Installing Jenkins using VirtualBox and Vagrant
Many development teams use Jenkins to automate and schedule tasks, tests, and more. I often schedule end-to-end tests to ensure a service is working as expected.
There are many ways to install Jenkins, but this blog entry will focus on VirtualBox and Vagrant.
As a Mac user, if you're curious to know why this approach is better than Homebrew, it's not. Homebrew is excellent, and here's a tutorial. My goal for using VirtualBox with Vagrant is to simulate a production-ready system for the cloud better. It's common to run Jenkins on a dedicated machine than on my local computer.
The instructions below will show you how to install Jenkins on Linux Debian that you can later re-create elsewhere.
Step 1 - Install VirtualBox Locally
VirtualBox is a tool for creating virtual machines on your local computer. It can do much more, but for now, all we need is a machine to host Jenkins.
Option 1 - Download VirtualBox installer
You can download the installer from the VirtualBox website.
Option 2 - Install using Homebrew
I prefer using Homebrew for managing my apps.
brew install --cask --force VirtualBox --verbose --debug
Step 2 - Install Vagrant Locally
Vagrant is used to help you create (and re-create) a development environment. Think of it this way, VirtualBox allows you to make a virtual computer, but Vagrant will help you configure your machine to serve a specific purpose.
Option 1 - Download Vagrant Installer
You can download and install Vagrant using the installer.
Option 2 - Install using Homebrew
Using Homebrew, type this in.
brew install --cask vagrant
Manage your vagrant machines in one place with Vagrant Manager for OS X.
brew install --cask vagrant-manager
Step 3 - Create a Config file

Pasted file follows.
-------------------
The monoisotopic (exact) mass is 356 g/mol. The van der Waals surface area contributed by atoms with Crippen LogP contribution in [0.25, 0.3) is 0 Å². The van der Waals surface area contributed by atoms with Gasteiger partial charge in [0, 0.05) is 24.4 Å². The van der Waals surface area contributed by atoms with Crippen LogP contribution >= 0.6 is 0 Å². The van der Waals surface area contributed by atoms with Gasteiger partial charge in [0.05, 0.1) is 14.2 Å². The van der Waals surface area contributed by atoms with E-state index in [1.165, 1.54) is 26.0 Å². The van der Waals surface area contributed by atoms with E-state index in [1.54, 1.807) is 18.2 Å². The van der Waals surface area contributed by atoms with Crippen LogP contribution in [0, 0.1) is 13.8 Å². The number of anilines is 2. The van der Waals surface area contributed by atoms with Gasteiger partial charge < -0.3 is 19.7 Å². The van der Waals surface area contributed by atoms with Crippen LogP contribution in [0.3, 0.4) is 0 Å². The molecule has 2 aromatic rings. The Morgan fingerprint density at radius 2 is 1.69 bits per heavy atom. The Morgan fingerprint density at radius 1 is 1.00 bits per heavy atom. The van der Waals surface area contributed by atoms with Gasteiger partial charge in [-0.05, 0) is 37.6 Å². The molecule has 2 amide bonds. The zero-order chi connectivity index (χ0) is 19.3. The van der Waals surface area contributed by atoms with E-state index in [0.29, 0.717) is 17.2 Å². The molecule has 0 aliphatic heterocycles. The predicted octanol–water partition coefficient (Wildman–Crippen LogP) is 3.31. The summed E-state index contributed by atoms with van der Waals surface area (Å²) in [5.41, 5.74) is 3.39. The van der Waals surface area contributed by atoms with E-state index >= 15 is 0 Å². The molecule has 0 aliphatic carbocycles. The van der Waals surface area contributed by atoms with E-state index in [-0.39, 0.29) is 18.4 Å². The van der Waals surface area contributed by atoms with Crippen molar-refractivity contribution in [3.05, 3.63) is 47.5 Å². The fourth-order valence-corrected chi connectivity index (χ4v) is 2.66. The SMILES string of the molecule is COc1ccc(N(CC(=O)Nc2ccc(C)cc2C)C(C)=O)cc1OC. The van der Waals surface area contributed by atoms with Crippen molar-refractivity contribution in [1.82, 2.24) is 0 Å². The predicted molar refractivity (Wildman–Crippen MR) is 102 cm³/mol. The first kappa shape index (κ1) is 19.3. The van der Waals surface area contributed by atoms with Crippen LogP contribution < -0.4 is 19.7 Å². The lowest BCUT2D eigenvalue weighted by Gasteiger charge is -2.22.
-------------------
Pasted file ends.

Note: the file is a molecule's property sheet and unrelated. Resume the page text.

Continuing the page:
Vagrant works by first creating a configuration file. The file is titled
Vagrantfile and will explain that we will install Jenkins. Open up Terminal and type:
vagrant init debian/jessie64
You can find other Vagrant setups through Vagrant Cloud.
Step 4 - Modify
~/Vagrantfile and uncomment the line of code below. This will allow us to use the Jenkins web interface for its configuration.
config.vm.network "private_network", ip: "192.168.33.10"
Step 5 - Start downloading
Now that you've configured your
Vagrantfile, it's time to start downloading.
Step 6 - Log into your dev environment
ssh command will allow you to log into your newly installed development environment.
Step 7 - Install Jenkins
Now that you've
ssh'd into your dev environment, it's time to download Jenkins. The easiest thing for us to do is follow these instructions.
wget -q -O - http://pkg.jenkins-ci.org/debian/jenkins-ci.org.key | sudo apt-key add -
sudo sh -c 'echo deb http://pkg.jenkins-ci.org/debian binary/ > /etc/apt/sources.list.d/jenkins.list'
Advanced Package Tools
apt-get is a package manager for Debian, and all we're asking it to do is the update.
sudo apt-get update && sudo apt-get upgrade
apt-get to install Jenkins.
sudo apt-get install --force-y Jenkins
Step 8 - Visit the Admin Portal
Visit http://192.168.33.10:8080/login to see how things look.
Step 9 - Log In
jenkins.log to find the initial administrative password.
Step 10 - Install additional plugins
Congratulations! You've installed VirtualBox, Vagrant, and Jenkins. All that's left is a few more Jenkins plugins.
Now it's time to get started.